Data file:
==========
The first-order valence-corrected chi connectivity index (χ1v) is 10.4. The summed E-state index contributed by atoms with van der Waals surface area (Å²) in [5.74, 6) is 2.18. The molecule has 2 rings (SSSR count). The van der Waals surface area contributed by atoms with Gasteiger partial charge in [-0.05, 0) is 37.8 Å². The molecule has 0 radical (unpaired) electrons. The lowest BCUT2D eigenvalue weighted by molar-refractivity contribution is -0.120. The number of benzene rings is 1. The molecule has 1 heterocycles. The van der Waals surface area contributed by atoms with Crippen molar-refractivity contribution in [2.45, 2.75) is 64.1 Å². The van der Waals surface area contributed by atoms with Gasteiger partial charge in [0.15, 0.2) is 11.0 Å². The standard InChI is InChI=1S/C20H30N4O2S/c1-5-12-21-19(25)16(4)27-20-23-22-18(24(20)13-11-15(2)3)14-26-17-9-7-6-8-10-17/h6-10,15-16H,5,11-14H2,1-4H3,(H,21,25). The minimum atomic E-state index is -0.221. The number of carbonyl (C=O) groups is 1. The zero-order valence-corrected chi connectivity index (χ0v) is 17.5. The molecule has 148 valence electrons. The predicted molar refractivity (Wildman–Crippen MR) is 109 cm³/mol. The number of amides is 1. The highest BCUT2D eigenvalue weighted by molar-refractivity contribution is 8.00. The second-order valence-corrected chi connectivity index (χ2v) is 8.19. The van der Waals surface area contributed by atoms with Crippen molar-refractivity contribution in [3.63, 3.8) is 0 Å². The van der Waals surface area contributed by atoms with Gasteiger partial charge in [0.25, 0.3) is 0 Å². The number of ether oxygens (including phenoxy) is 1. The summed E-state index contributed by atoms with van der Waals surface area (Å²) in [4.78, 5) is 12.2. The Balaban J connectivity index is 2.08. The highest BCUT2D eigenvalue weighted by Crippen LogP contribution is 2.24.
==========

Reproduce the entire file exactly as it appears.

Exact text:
The first-order valence-corrected chi connectivity index (χ1v) is 10.4. The summed E-state index contributed by atoms with van der Waals surface area (Å²) in [5.74, 6) is 2.18. The molecule has 2 rings (SSSR count). The van der Waals surface area contributed by atoms with Gasteiger partial charge in [-0.05, 0) is 37.8 Å². The molecule has 0 radical (unpaired) electrons. The lowest BCUT2D eigenvalue weighted by molar-refractivity contribution is -0.120. The number of benzene rings is 1. The molecule has 1 heterocycles. The van der Waals surface area contributed by atoms with Crippen molar-refractivity contribution in [2.45, 2.75) is 64.1 Å². The van der Waals surface area contributed by atoms with Gasteiger partial charge in [0.15, 0.2) is 11.0 Å². The standard InChI is InChI=1S/C20H30N4O2S/c1-5-12-21-19(25)16(4)27-20-23-22-18(24(20)13-11-15(2)3)14-26-17-9-7-6-8-10-17/h6-10,15-16H,5,11-14H2,1-4H3,(H,21,25). The minimum atomic E-state index is -0.221. The number of carbonyl (C=O) groups is 1. The zero-order valence-corrected chi connectivity index (χ0v) is 17.5. The molecule has 148 valence electrons. The predicted molar refractivity (Wildman–Crippen MR) is 109 cm³/mol. The number of amides is 1. The highest BCUT2D eigenvalue weighted by molar-refractivity contribution is 8.00. The second-order valence-corrected chi connectivity index (χ2v) is 8.19. The van der Waals surface area contributed by atoms with Crippen molar-refractivity contribution in [3.63, 3.8) is 0 Å². The van der Waals surface area contributed by atoms with Gasteiger partial charge in [0.25, 0.3) is 0 Å². The number of ether oxygens (including phenoxy) is 1. The summed E-state index contributed by atoms with van der Waals surface area (Å²) in [4.78, 5) is 12.2. The Balaban J connectivity index is 2.08. The highest BCUT2D eigenvalue weighted by Crippen LogP contribution is 2.24.